1. Stuart Clarkson

    Hi hi hi…

  2. “Certainly, Denny Seiwell was a finer drummer than Ringo Starr”. Really? Hes subsequently played on tours with Billy Joel and performed on some soundtracks. But nothing of note. On the other hand, there are many hall of fame drummers who sing Ringo’s praises for his unique groundbreaking style and long distinguished career!

  3. Richard Short

    “Certainly Denny Seiwell was a finer drummer than Ringo Starr”(?) As they would say on Monday Night Football ” C’mon Man”. As I would say “pshaw, hog wash and a firm “Good day to you, sir!”. Peace and love.


    Denny Seiwell was a finer drummer than Ringo Starr. No he wasn’t. Yes he was. No he wasn’t. Yes he was… blah blah blah. Yawn.

    • Thanks for offering your insight.


        I thought about pointless arguing and offering up subjective opinions disguised as facts but it’s been done already so I went for insight.

  5. Eoghan Lyng

    Ringo was a creative drummer, and played with great ingenuity. But he wasn’t in Seiwell’s league.

  6. Marc Meyer

    Thanks for your review. It’s apparent that you and the authors would rather be negative about Macca, continue to lionize the Lennon mythology and short change Ringo’s skills. your review has helped me to decide not to buy the book. Cheers

    • Gordon Sawyer

      This piece is an outrage!!

      Next thing, he’ll be saying Wings were better than The Beatles!!!!!!!!!!


        Wings were certainly better live. A Beatles gig was 30 minutes of solid screaming – even the band had enough of that.

  7. Better than Ringo? I stopped reading right there……..

  8. maybe, but George Martin might have disagreed with you!


      Martin and Ringo always had an uneasy relationship. “‘I didn’t rate Ringo very highly. He couldn’t do a roll – and still can’t – though he’s improved a lot since.’ He compared The Beatles’ drummer, perhaps unjustly, to jazz drummers like Buddy Rich and Gene Krupa who Martin said could “run rings around him”. Martin did give Ringo his due credit eventually, albeit not with fulsome praise, saying, “He is a good solid rock drummer. Above all, he does have an individual sound.”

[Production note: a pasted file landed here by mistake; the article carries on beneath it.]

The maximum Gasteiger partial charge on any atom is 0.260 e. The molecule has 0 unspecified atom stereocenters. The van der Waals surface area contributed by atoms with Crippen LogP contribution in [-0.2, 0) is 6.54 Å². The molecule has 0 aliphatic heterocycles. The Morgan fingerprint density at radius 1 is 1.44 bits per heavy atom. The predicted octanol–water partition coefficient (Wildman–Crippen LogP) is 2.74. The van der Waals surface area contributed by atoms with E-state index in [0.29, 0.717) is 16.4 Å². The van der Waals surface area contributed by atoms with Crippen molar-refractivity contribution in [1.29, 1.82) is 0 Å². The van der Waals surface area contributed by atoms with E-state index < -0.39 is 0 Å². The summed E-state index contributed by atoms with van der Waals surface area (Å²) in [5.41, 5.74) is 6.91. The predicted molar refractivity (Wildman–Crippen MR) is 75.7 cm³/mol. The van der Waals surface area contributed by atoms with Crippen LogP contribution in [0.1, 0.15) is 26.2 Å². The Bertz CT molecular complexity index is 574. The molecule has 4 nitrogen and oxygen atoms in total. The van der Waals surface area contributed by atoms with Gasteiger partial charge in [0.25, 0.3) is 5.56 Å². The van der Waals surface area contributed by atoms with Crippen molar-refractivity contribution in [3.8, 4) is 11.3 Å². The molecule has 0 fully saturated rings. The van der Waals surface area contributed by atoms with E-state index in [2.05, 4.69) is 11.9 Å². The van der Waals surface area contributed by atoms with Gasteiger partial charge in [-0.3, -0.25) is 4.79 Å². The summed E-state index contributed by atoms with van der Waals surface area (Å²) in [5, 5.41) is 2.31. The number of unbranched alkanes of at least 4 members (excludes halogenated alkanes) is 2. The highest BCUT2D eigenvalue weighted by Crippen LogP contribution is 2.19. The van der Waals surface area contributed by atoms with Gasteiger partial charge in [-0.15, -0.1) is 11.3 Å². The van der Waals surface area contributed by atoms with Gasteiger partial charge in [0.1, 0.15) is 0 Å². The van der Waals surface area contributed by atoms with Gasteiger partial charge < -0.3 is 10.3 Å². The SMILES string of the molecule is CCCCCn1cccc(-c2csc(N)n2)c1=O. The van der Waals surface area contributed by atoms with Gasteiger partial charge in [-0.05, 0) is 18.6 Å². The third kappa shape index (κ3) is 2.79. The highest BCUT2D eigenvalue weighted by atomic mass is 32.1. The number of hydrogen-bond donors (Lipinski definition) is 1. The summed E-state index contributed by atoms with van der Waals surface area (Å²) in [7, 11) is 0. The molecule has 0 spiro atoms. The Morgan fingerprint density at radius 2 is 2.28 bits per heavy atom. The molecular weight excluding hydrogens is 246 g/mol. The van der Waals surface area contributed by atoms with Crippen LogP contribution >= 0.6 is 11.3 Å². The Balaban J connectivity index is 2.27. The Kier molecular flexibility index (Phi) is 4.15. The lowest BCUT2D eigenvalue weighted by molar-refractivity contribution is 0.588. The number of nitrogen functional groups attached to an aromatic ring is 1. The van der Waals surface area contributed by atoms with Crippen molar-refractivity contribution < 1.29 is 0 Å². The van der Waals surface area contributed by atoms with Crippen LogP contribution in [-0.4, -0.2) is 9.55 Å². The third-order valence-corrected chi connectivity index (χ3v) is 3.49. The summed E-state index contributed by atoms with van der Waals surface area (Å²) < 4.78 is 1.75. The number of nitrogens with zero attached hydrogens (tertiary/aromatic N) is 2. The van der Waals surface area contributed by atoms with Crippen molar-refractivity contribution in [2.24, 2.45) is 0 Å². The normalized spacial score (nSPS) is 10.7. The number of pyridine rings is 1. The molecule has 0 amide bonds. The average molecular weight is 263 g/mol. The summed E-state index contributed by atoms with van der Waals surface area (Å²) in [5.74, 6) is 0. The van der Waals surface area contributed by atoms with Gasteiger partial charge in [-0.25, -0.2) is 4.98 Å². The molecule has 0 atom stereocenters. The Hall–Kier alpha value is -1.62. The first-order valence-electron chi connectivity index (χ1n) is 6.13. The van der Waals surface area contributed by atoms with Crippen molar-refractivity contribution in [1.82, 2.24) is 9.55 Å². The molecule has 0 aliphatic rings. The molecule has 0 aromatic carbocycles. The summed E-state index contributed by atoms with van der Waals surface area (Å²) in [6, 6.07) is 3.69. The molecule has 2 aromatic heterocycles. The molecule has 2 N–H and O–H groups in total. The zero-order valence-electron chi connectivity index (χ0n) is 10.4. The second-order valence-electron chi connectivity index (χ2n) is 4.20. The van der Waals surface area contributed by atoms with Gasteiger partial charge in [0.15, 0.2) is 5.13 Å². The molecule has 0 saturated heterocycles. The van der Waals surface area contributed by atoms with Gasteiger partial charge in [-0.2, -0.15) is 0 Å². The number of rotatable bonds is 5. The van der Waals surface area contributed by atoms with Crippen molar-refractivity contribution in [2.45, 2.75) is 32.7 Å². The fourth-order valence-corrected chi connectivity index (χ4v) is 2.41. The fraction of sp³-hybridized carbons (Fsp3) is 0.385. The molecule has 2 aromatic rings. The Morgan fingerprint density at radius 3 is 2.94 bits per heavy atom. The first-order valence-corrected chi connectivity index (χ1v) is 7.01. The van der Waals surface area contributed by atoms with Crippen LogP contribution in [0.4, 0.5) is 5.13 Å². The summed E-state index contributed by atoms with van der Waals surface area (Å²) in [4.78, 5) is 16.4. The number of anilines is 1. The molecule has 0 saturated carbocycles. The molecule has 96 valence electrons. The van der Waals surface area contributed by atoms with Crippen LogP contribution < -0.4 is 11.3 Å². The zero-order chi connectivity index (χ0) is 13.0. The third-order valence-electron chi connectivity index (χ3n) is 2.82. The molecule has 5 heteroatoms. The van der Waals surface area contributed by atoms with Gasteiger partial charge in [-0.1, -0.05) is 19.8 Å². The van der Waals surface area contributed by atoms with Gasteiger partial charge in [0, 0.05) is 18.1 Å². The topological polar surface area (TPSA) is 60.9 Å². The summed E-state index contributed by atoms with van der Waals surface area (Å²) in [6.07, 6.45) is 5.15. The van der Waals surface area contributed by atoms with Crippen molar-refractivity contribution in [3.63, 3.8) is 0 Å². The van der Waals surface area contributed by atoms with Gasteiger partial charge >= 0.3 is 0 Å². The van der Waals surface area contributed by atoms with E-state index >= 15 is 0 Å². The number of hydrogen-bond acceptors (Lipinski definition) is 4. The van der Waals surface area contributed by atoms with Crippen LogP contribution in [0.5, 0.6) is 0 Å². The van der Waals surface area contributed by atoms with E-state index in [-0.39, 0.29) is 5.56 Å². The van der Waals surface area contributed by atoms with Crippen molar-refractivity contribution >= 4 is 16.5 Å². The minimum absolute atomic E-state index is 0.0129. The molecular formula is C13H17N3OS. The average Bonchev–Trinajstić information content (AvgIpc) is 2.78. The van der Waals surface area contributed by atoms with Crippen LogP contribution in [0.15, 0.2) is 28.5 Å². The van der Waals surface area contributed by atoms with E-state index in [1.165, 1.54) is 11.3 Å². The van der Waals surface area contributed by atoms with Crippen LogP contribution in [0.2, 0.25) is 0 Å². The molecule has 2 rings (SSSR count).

9. “he does have an individual sound” says it all! Buddy Rich can play drums, no doubt about it. Ringo plays the song! Buddy Rich playing as ‘The Beatles’ drummer? Give me a break!


      Which returns to the point that Ringo was the best drummer for the Beatles!

      • Eoghan Lyng

        For The Beatles.

        Seiwell was a better drummer.


          That will remain a matter of opinion and if you read my comments, I’m not picking sides- but I do know who will be remembered for longer so it’s irrelevant who was better.

  10. I think it was Roger Daltrey who said there was no such thing as the best song ever. I agree and would say it pertains to the best drummer ever, there is no such thing. I do agree with Barry Baddams, Ringo was the best drummer for the Beatles. I also think The Beatles may have never reached the point they did if any one of them had been someone else and also if someone other than George Martin sat in the control room!

  11. Benjamin Beguiling

    Ringo was an awful drummer.

  12. Loyalist Lincoln

    Why would it discuss Give Ireland Back..? It’s propaganda.

  13. Eoghan Lyng

    Well, well, well…

  14. Sean Farrell

    I don’t think Denny Laine was a “hot shot guitarist”. He was a capable musician who could play guitar, bass and piano, allowing Paul to switch when he wanted to. Comparing him to George Harrison is nonsense. George was the Beatles ‘ lead guitarist. I doubt Denny played a single solo in Wings. Even after Henry left, Paul played lead on the Band on the Run LP.

    • Eoghan Lyng

      He played the flamenco solos on Deliver Your Children, for one.

      • Sean Farrell

        That doesn’t make him a hot shot guitarist though. Like I say, Paul played most or all lead on BOTR when Wings had no lead guitarist. Denny was/is a talented all-round musician.